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title:Quit Your Job
artist:Nobody Beats the Drum
director:Steffen Haars and Rogier van der Zwaag
Rogier van der Zwaag on Vimeo
Quit Your Job on SubmarineChannel
Nobody Beats the Drum
Director: Johan Rijpma
Blood On My Hands
Nobody Beats the Drum
Director: William Georgi and Rogier van der Zwaag
Quit Your Job
Chunk: Quit Your Job
French DJ crew Birdy Nam Nam, known and loved for their masterful use of the turntable as an instrument in its own right, lucked out with the majestic masterpiece that is the video for their delectable, Justice-produced dance number The Parachute Ending. An epic trajectory through time and space, the video oozes a quintessentially French flavor of surreal grandeur that echoes Daft Punk’s glorious Interstella 5555 era. We had the good fortune to catch up with The Parachute Ending’s chief animator, Steve Scott, to probe him with questions about how this remarkable piece of music video history came about.
Please briefly introduce yourself, your work, and your role in the production of the Birdy Nam Nam video.
My name is Steve Scott, I’m an animation director based in London. I’ve been making animations since the late 90s. At first I was living in Sydney, but then about five years ago I moved out to London, one of the meccas of animation. My role in the video was as animation director and also I helped work with Will Sweeney, the designer, in coming up with the story.
The video is described by one Youtube commenter as a “modern hieroglyphic… of the culmination of human history”. Is this an accurate assessment?
Oh… I think this is highly accurate. Very perceptive of the commentator, I’m surprised this hasn’t been picked up by people more often…
There seem to be echoes of cult animations like La Planète Sauvage (1973) and the gorgeous Les Maîtres Du Temps (1982). Did these pioneering classics have any influence on the Parachute Ending piece?
Yes, they definitely were an inspiration. I love La Planète Sauvage – a beautiful work. We were inspired by a lot of French Sci-Fi – that whole Métal Hurlant scene. We also wanted it to be a little like an early 80s kids cartoon, a sort of psychedelic He-Man episode. The other thing that was an influence was the work of Jack Kirby, especially in the portal and outer space scenes. Kirby’s collage work and his space backgrounds had a big impact here.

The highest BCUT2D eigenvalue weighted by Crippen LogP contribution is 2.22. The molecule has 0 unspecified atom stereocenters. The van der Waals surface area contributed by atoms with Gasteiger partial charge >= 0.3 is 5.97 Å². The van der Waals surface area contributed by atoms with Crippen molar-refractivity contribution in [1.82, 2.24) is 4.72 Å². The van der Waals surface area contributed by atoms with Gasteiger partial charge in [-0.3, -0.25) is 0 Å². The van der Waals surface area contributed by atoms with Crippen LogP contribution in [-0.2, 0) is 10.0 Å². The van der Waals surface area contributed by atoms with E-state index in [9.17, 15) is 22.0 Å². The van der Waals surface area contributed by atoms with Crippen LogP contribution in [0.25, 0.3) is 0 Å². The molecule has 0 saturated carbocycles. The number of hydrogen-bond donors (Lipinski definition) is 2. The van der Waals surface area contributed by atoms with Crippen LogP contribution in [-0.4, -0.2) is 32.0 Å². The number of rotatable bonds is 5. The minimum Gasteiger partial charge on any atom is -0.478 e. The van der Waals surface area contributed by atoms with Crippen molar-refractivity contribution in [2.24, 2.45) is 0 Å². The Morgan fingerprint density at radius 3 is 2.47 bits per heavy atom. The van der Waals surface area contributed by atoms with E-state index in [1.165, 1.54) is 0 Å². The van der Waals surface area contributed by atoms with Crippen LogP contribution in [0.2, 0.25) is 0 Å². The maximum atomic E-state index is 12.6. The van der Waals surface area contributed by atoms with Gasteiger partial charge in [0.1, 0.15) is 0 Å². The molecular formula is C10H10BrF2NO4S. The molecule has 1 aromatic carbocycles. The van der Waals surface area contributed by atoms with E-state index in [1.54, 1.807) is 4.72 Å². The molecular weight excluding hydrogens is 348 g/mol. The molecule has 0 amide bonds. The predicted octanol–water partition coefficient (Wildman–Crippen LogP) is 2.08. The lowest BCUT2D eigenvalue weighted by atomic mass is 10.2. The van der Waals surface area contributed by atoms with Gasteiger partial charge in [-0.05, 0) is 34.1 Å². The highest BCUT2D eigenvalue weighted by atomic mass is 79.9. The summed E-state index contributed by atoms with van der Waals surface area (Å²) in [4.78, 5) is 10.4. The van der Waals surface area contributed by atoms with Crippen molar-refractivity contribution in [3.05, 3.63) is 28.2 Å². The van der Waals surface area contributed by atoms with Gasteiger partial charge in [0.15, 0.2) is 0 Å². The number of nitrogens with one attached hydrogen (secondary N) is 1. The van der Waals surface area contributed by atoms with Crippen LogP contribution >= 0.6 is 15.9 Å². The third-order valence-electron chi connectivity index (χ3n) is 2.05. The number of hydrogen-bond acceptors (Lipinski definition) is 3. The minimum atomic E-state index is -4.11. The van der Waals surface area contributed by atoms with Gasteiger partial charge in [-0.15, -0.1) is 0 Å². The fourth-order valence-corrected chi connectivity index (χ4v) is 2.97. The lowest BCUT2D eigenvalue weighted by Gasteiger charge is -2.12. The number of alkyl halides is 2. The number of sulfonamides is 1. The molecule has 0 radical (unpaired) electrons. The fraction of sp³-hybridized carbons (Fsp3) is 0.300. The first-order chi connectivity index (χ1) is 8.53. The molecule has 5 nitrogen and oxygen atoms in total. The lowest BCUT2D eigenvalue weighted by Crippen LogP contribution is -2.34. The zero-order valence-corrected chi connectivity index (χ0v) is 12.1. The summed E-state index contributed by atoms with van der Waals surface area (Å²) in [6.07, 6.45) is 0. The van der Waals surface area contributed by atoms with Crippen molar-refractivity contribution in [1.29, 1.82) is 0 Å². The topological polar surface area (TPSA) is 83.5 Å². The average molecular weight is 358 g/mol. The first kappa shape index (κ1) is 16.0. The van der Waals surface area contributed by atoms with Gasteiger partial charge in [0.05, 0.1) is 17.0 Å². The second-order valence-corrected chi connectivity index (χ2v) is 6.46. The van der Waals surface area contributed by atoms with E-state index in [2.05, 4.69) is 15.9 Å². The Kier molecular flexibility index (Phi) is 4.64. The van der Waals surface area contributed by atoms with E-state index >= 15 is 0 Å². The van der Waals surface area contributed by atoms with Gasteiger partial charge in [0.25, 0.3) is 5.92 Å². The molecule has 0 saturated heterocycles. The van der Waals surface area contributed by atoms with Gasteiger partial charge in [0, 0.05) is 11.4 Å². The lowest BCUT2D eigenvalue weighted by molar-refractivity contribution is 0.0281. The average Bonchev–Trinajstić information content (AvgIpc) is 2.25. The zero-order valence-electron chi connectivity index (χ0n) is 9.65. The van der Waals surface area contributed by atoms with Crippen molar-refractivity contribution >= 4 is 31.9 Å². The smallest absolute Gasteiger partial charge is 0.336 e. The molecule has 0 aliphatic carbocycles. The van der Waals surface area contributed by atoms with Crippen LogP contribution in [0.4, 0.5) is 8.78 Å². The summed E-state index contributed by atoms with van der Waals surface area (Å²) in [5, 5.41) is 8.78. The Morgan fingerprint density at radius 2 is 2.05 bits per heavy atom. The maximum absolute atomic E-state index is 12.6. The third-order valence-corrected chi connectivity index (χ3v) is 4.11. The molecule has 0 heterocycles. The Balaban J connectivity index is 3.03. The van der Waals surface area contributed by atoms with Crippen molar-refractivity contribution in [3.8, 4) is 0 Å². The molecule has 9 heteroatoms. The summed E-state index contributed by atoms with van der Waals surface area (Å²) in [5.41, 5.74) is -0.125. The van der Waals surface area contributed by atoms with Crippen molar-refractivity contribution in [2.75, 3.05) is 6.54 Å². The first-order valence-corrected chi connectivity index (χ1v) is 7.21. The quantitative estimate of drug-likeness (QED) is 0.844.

We’ve seen quite some spectacularly eye-melting animations coming out of France lately. Can you offer some explanation as to why this might be?
I think the French definitely see things in a different light to other cultures. For me, France has that great tradition of bandes dessinées which is very inspiring. As well as Mobieus and Hergé, there’s a whole new school of artists such as Chris Blain who are producing some great work.
What was the creative brief for the Birdy Nam Nam video?
Really, there wasn’t one. The band were very open to the point where we even got them to re-edit the track. It’s a rare thing and was much appreciated. It meant that everyone who was involved really got into making this the best we could in the time we had. How did you make the visuals (for instance the sugar cubes), audio-reactive? One idea we wanted for the animation was to make it really react to all the changes in the music. The music has lots of different sections and we really wanted to emphasise this with edits and ideas and of course on a micro level that meant everything in the scene should react to the music. In the end it was a lot of animation in After Effects of the elements to make sure that everything responded to the beat.
Could you give a brief summary of the creative process?
Will Sweeney and myself wrote emails back and forth with ideas, until we had a script. The band then signed this off. I started working on an animatic whilst Will started designing the characters and backgrounds. This took about a week for the animatic. I worked with an editor, James Littlemore to get the timings really tight and then we then commenced production at Not To Scale . We had two animators, Ed Wilmore and Geoff McDowall who started and a third, Roly Edwards, who came in for a couple of weeks. This rattled along for about four weeks, with myself and James Littlemore comping and animating background elements in After Effects, and Will supplying lots of backgrounds. After the animators finished up we then had about two weeks of insanely busy work finishing off the compositing. The story gets really messy here! But finally we finished and sank down into a local pub to recover…